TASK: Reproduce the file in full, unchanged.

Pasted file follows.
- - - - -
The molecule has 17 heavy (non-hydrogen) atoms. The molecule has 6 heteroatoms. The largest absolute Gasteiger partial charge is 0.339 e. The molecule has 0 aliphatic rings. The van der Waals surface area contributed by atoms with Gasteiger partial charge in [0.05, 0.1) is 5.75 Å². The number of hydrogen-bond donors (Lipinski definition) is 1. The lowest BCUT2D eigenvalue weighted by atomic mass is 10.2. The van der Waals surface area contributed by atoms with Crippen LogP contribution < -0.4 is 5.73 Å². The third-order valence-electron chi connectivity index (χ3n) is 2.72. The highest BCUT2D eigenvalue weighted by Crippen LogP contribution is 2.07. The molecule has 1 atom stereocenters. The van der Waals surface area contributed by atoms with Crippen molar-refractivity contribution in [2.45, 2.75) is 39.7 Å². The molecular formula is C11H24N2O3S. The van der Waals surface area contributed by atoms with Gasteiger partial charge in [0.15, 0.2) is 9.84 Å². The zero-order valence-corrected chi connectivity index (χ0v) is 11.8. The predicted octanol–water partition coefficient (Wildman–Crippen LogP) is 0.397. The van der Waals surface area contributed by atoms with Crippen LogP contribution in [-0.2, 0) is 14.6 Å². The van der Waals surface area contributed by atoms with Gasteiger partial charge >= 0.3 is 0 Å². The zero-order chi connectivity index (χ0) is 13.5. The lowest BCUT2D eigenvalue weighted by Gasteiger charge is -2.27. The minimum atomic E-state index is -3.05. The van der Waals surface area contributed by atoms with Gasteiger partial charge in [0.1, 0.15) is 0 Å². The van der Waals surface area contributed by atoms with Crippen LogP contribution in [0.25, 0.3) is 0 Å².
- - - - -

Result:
The molecule has 17 heavy (non-hydrogen) atoms. The molecule has 6 heteroatoms. The largest absolute Gasteiger partial charge is 0.339 e. The molecule has 0 aliphatic rings. The van der Waals surface area contributed by atoms with Gasteiger partial charge in [0.05, 0.1) is 5.75 Å². The number of hydrogen-bond donors (Lipinski definition) is 1. The lowest BCUT2D eigenvalue weighted by atomic mass is 10.2. The van der Waals surface area contributed by atoms with Crippen LogP contribution < -0.4 is 5.73 Å². The third-order valence-electron chi connectivity index (χ3n) is 2.72. The highest BCUT2D eigenvalue weighted by Crippen LogP contribution is 2.07. The molecule has 1 atom stereocenters. The van der Waals surface area contributed by atoms with Crippen molar-refractivity contribution in [2.45, 2.75) is 39.7 Å². The molecular formula is C11H24N2O3S. The van der Waals surface area contributed by atoms with Gasteiger partial charge in [0.15, 0.2) is 9.84 Å². The zero-order valence-corrected chi connectivity index (χ0v) is 11.8. The predicted octanol–water partition coefficient (Wildman–Crippen LogP) is 0.397. The van der Waals surface area contributed by atoms with Crippen LogP contribution in [-0.2, 0) is 14.6 Å². The van der Waals surface area contributed by atoms with Gasteiger partial charge >= 0.3 is 0 Å². The zero-order chi connectivity index (χ0) is 13.5. The lowest BCUT2D eigenvalue weighted by Gasteiger charge is -2.27. The minimum atomic E-state index is -3.05. The van der Waals surface area contributed by atoms with Gasteiger partial charge in [0.1, 0.15) is 0 Å². The van der Waals surface area contributed by atoms with Crippen LogP contribution in [0.25, 0.3) is 0 Å².